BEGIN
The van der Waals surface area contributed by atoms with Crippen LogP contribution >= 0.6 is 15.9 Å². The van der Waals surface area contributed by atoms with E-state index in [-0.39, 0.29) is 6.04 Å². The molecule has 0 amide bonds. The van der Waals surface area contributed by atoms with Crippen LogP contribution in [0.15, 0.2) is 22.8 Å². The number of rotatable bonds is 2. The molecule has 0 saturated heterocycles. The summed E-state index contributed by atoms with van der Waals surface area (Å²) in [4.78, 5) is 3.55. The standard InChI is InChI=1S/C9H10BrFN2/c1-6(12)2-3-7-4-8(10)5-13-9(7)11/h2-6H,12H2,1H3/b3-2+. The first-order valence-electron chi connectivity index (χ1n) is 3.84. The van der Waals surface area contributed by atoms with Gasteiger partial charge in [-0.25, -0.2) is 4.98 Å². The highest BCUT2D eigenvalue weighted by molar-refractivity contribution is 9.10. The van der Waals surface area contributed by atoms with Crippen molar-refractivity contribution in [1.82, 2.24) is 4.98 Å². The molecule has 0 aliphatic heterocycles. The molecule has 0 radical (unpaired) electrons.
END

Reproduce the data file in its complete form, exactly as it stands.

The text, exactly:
The van der Waals surface area contributed by atoms with Crippen LogP contribution >= 0.6 is 15.9 Å². The van der Waals surface area contributed by atoms with E-state index in [-0.39, 0.29) is 6.04 Å². The molecule has 0 amide bonds. The van der Waals surface area contributed by atoms with Crippen LogP contribution in [0.15, 0.2) is 22.8 Å². The number of rotatable bonds is 2. The molecule has 0 saturated heterocycles. The summed E-state index contributed by atoms with van der Waals surface area (Å²) in [4.78, 5) is 3.55. The standard InChI is InChI=1S/C9H10BrFN2/c1-6(12)2-3-7-4-8(10)5-13-9(7)11/h2-6H,12H2,1H3/b3-2+. The first-order valence-electron chi connectivity index (χ1n) is 3.84. The van der Waals surface area contributed by atoms with Gasteiger partial charge in [-0.25, -0.2) is 4.98 Å². The highest BCUT2D eigenvalue weighted by molar-refractivity contribution is 9.10. The van der Waals surface area contributed by atoms with Crippen molar-refractivity contribution in [1.82, 2.24) is 4.98 Å². The molecule has 0 aliphatic heterocycles. The molecule has 0 radical (unpaired) electrons.